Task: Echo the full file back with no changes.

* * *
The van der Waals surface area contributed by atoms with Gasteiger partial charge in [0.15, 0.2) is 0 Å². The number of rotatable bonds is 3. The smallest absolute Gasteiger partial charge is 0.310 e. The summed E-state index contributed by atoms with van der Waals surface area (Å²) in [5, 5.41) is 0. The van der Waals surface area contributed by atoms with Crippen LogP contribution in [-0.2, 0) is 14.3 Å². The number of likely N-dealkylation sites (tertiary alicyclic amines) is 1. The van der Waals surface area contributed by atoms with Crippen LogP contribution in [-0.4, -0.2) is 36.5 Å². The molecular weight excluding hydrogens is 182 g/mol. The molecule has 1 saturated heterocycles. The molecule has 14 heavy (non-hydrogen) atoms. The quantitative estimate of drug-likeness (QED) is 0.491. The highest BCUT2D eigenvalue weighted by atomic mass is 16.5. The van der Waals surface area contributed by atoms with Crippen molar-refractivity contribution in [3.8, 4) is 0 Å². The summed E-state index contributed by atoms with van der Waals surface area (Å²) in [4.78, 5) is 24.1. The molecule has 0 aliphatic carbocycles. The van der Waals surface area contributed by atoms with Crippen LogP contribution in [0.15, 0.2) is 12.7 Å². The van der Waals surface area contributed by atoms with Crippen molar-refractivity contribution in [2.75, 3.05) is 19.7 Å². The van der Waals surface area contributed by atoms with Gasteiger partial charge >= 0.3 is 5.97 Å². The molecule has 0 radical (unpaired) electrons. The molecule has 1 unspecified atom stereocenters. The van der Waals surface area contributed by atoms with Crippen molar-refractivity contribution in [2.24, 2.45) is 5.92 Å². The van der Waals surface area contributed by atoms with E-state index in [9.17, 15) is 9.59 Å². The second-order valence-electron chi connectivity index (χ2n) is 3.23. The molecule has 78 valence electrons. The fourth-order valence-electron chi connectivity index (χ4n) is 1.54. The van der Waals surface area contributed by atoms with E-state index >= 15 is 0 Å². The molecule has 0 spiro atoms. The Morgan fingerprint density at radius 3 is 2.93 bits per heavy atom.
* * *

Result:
The van der Waals surface area contributed by atoms with Gasteiger partial charge in [0.15, 0.2) is 0 Å². The number of rotatable bonds is 3. The smallest absolute Gasteiger partial charge is 0.310 e. The summed E-state index contributed by atoms with van der Waals surface area (Å²) in [5, 5.41) is 0. The van der Waals surface area contributed by atoms with Crippen LogP contribution in [-0.2, 0) is 14.3 Å². The number of likely N-dealkylation sites (tertiary alicyclic amines) is 1. The van der Waals surface area contributed by atoms with Crippen LogP contribution in [-0.4, -0.2) is 36.5 Å². The molecular weight excluding hydrogens is 182 g/mol. The molecule has 1 saturated heterocycles. The molecule has 14 heavy (non-hydrogen) atoms. The quantitative estimate of drug-likeness (QED) is 0.491. The highest BCUT2D eigenvalue weighted by atomic mass is 16.5. The van der Waals surface area contributed by atoms with Crippen molar-refractivity contribution in [3.8, 4) is 0 Å². The summed E-state index contributed by atoms with van der Waals surface area (Å²) in [4.78, 5) is 24.1. The molecule has 0 aliphatic carbocycles. The van der Waals surface area contributed by atoms with Crippen LogP contribution in [0.15, 0.2) is 12.7 Å². The van der Waals surface area contributed by atoms with Crippen molar-refractivity contribution in [2.75, 3.05) is 19.7 Å². The van der Waals surface area contributed by atoms with Gasteiger partial charge >= 0.3 is 5.97 Å². The molecule has 0 radical (unpaired) electrons. The molecule has 1 unspecified atom stereocenters. The van der Waals surface area contributed by atoms with Crippen molar-refractivity contribution in [2.24, 2.45) is 5.92 Å². The van der Waals surface area contributed by atoms with E-state index in [9.17, 15) is 9.59 Å². The second-order valence-electron chi connectivity index (χ2n) is 3.23. The molecule has 78 valence electrons. The fourth-order valence-electron chi connectivity index (χ4n) is 1.54. The van der Waals surface area contributed by atoms with E-state index >= 15 is 0 Å². The molecule has 0 spiro atoms. The Morgan fingerprint density at radius 3 is 2.93 bits per heavy atom.